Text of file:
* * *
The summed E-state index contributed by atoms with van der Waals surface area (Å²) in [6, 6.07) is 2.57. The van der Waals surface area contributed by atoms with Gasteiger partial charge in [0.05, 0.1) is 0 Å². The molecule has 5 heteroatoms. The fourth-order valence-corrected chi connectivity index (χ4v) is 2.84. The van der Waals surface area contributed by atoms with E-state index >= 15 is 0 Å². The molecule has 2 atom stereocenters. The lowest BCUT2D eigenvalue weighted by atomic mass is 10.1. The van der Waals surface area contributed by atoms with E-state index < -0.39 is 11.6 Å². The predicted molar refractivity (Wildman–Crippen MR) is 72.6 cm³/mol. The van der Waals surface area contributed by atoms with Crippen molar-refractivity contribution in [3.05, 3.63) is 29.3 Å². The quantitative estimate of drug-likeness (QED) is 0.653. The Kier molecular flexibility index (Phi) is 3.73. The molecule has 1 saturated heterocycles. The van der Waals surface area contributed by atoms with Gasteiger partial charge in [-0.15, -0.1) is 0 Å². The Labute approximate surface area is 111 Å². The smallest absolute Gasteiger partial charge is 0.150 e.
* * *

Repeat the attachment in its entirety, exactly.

The summed E-state index contributed by atoms with van der Waals surface area (Å²) in [6, 6.07) is 2.57. The van der Waals surface area contributed by atoms with Gasteiger partial charge in [0.05, 0.1) is 0 Å². The molecule has 5 heteroatoms. The fourth-order valence-corrected chi connectivity index (χ4v) is 2.84. The van der Waals surface area contributed by atoms with E-state index >= 15 is 0 Å². The molecule has 2 atom stereocenters. The lowest BCUT2D eigenvalue weighted by atomic mass is 10.1. The van der Waals surface area contributed by atoms with E-state index < -0.39 is 11.6 Å². The predicted molar refractivity (Wildman–Crippen MR) is 72.6 cm³/mol. The van der Waals surface area contributed by atoms with Crippen molar-refractivity contribution in [3.05, 3.63) is 29.3 Å². The quantitative estimate of drug-likeness (QED) is 0.653. The Kier molecular flexibility index (Phi) is 3.73. The molecule has 1 saturated heterocycles. The van der Waals surface area contributed by atoms with Gasteiger partial charge in [-0.15, -0.1) is 0 Å². The Labute approximate surface area is 111 Å². The smallest absolute Gasteiger partial charge is 0.150 e.